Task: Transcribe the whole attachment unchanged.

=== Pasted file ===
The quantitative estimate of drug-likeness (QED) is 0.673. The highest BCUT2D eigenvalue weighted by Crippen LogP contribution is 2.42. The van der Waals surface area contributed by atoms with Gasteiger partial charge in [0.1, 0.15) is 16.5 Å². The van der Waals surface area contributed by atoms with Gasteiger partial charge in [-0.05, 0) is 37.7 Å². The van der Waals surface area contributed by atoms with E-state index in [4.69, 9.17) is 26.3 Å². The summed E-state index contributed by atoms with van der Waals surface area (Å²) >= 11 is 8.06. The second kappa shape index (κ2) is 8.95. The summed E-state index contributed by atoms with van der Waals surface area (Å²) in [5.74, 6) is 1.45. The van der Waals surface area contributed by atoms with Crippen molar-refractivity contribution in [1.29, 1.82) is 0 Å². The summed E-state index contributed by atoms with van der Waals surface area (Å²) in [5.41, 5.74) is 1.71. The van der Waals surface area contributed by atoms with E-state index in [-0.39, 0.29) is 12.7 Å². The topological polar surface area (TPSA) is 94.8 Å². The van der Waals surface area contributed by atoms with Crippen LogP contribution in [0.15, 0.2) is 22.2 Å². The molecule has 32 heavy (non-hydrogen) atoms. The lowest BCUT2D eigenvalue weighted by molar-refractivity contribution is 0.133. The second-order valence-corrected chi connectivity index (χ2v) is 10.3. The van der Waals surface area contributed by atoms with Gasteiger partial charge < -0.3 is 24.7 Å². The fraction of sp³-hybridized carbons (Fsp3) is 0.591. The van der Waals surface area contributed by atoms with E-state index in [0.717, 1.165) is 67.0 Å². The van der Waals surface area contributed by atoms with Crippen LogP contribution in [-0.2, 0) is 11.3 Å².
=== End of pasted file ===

The quantitative estimate of drug-likeness (QED) is 0.673. The highest BCUT2D eigenvalue weighted by Crippen LogP contribution is 2.42. The van der Waals surface area contributed by atoms with Gasteiger partial charge in [0.1, 0.15) is 16.5 Å². The van der Waals surface area contributed by atoms with Gasteiger partial charge in [-0.05, 0) is 37.7 Å². The van der Waals surface area contributed by atoms with E-state index in [4.69, 9.17) is 26.3 Å². The summed E-state index contributed by atoms with van der Waals surface area (Å²) >= 11 is 8.06. The second kappa shape index (κ2) is 8.95. The summed E-state index contributed by atoms with van der Waals surface area (Å²) in [5.74, 6) is 1.45. The van der Waals surface area contributed by atoms with Crippen molar-refractivity contribution in [1.29, 1.82) is 0 Å². The summed E-state index contributed by atoms with van der Waals surface area (Å²) in [5.41, 5.74) is 1.71. The van der Waals surface area contributed by atoms with E-state index in [-0.39, 0.29) is 12.7 Å². The topological polar surface area (TPSA) is 94.8 Å². The van der Waals surface area contributed by atoms with Crippen LogP contribution in [0.15, 0.2) is 22.2 Å². The molecule has 32 heavy (non-hydrogen) atoms. The lowest BCUT2D eigenvalue weighted by molar-refractivity contribution is 0.133. The second-order valence-corrected chi connectivity index (χ2v) is 10.3. The van der Waals surface area contributed by atoms with Gasteiger partial charge < -0.3 is 24.7 Å². The fraction of sp³-hybridized carbons (Fsp3) is 0.591. The van der Waals surface area contributed by atoms with E-state index in [0.717, 1.165) is 67.0 Å². The van der Waals surface area contributed by atoms with Crippen LogP contribution in [-0.2, 0) is 11.3 Å².